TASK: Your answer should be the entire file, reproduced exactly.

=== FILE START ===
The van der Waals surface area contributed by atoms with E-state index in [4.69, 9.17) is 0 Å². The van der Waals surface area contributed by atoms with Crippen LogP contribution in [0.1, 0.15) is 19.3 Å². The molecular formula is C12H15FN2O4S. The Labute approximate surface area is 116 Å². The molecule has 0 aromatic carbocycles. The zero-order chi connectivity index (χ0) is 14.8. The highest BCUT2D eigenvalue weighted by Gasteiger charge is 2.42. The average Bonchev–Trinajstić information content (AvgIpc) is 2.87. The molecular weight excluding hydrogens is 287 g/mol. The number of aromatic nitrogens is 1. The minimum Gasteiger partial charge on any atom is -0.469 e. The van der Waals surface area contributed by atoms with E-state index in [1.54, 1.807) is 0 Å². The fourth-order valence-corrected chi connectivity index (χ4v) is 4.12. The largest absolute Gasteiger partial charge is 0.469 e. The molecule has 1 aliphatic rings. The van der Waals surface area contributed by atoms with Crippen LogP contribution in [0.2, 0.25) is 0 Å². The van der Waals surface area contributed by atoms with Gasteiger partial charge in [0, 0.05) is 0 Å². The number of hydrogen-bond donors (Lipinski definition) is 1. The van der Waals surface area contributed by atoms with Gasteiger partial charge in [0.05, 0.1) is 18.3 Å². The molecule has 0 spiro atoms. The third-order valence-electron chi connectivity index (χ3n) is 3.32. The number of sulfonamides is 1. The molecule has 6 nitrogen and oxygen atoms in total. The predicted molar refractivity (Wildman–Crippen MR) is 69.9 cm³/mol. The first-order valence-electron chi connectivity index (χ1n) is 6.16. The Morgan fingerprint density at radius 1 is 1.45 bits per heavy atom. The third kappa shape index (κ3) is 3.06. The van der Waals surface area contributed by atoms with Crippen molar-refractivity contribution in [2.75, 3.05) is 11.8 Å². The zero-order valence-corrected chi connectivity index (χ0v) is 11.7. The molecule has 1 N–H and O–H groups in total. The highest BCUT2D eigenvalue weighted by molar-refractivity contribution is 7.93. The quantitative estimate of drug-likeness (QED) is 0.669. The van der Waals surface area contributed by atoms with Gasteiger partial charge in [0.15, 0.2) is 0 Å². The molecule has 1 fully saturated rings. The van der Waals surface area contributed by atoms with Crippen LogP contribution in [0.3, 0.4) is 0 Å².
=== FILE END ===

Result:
The van der Waals surface area contributed by atoms with E-state index in [4.69, 9.17) is 0 Å². The van der Waals surface area contributed by atoms with Crippen LogP contribution in [0.1, 0.15) is 19.3 Å². The molecular formula is C12H15FN2O4S. The Labute approximate surface area is 116 Å². The molecule has 0 aromatic carbocycles. The zero-order chi connectivity index (χ0) is 14.8. The highest BCUT2D eigenvalue weighted by Gasteiger charge is 2.42. The average Bonchev–Trinajstić information content (AvgIpc) is 2.87. The molecular weight excluding hydrogens is 287 g/mol. The number of aromatic nitrogens is 1. The minimum Gasteiger partial charge on any atom is -0.469 e. The van der Waals surface area contributed by atoms with E-state index in [1.54, 1.807) is 0 Å². The fourth-order valence-corrected chi connectivity index (χ4v) is 4.12. The largest absolute Gasteiger partial charge is 0.469 e. The molecule has 1 aliphatic rings. The van der Waals surface area contributed by atoms with Crippen LogP contribution in [0.2, 0.25) is 0 Å². The van der Waals surface area contributed by atoms with Gasteiger partial charge in [0, 0.05) is 0 Å². The number of hydrogen-bond donors (Lipinski definition) is 1. The van der Waals surface area contributed by atoms with Gasteiger partial charge in [0.05, 0.1) is 18.3 Å². The molecule has 0 spiro atoms. The third-order valence-electron chi connectivity index (χ3n) is 3.32. The number of sulfonamides is 1. The molecule has 6 nitrogen and oxygen atoms in total. The predicted molar refractivity (Wildman–Crippen MR) is 69.9 cm³/mol. The first-order valence-electron chi connectivity index (χ1n) is 6.16. The Morgan fingerprint density at radius 1 is 1.45 bits per heavy atom. The third kappa shape index (κ3) is 3.06. The van der Waals surface area contributed by atoms with Crippen molar-refractivity contribution in [2.75, 3.05) is 11.8 Å². The zero-order valence-corrected chi connectivity index (χ0v) is 11.7. The molecule has 1 N–H and O–H groups in total. The highest BCUT2D eigenvalue weighted by molar-refractivity contribution is 7.93. The quantitative estimate of drug-likeness (QED) is 0.669. The van der Waals surface area contributed by atoms with Gasteiger partial charge in [0.15, 0.2) is 0 Å². The molecule has 1 fully saturated rings. The van der Waals surface area contributed by atoms with Crippen LogP contribution in [0.3, 0.4) is 0 Å².